As well as the railways and delivery companies many City and Borough Councils used Scammell Mechanical Horses with a variety of specialised trailers for duties including street washing, rubbish collecting, cesspool and gully emptying as well as with drop side or flat trailers for collection and delivery purposes. The manoeuvrability of the Mechanical Horse being particularly useful in this work.
Scammell and Karrier also developed long wheel base three wheeled rigid lorry's based on their Mechanical Horses. These found favour in various applications especially in the Municipal area where a number were bodied as dustcarts. The Borough of Barry in Wales purchasing a number. Scammell marketed theirs under the name "Tri-Van".
The Romford Brewery Company re-created one of these rigid vehicles in the late 1970s using the remains of an ex Grimsby Ice Co mechanical horse whose chassis was too far gone for restoration. It was done using the original Scammell drawings and specifications and represents one of several of these vehicle operated by Benskins, one of their constituent companies. After being rallied for several years, and with the closure of Romford Breweries the vehicle was taken over and is now on display at the Bass Museum of Brewing at Burton on Trent.
When the first road tunnel under the Thames estuary at Dartford was opened in 1963 it was realised that specialist recovery vehicles that could turn in the 21ft width of the single lane each way carriageway would be needed. Scammell Scarab was the answer for vehicles up to 7 tons. Developed by Scammell these vehicles were the basic Scarab, devoid of coupling gear, fitted with 600 x 20 twin rear wheels, crane and 3 winches. A towing ambulance and a great deal of extra ballast weight was fitted at the front of the vehicle giving a total weight of nearly 4 tons. Two of these vehicles were built and were stationed one on the Kent side and one on the Essex side ready to respond to any emergency. Both of these vehicles have survived. One is now owned by an enthusiast in the Leicester/Derbyshire area. The other is owned by The Mechanical Horse Club and is currently in Sussex undergoing restoration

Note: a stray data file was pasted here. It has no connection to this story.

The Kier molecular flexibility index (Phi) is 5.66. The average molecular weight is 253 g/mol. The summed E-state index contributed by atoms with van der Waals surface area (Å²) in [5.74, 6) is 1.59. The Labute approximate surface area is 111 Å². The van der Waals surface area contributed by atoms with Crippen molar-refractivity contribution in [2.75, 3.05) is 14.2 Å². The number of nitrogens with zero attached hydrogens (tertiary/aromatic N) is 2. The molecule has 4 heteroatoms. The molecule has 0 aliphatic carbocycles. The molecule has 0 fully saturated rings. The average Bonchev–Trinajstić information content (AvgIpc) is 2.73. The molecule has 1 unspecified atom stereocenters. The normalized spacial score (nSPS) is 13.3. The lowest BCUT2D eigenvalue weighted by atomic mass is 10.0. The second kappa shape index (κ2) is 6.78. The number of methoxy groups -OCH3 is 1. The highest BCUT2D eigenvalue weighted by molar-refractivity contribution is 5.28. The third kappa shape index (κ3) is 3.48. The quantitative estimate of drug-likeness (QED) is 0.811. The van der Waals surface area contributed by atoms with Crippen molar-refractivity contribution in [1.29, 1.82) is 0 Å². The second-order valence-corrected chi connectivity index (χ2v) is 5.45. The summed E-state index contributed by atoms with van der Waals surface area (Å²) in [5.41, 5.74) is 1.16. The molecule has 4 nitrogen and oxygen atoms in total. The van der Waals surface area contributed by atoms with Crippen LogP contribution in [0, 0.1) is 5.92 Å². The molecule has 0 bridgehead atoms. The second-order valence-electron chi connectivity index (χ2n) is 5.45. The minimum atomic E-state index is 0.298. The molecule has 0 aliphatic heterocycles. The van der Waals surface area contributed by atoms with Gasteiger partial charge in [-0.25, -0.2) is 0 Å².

Fire engine bodies were also fitted to Mechanical Horses, especially the long wheelbase was rigid and were ideal as factory appliances where their small size and manoeuvrability meant that they could get to places the larger engines couldn’t. Scammell themselves had one of these for their own factory fire protection. One is known to survive but when last seen was in need of total restoration.
Many Mechanical Horses ended their days (before being preserved and restored) as shunter's, ballast tractors and tugs. The very qualities that made them useful as articulated tractor units also made them ideal for this type of duty. Most were worked to death and scrapped, when no longer serviceable.
If you have any records or photographs you wish to dispose of, or even to allow the club to view, or know of any Mechanical Horse anywhere, we would be very pleased to hear any details from you.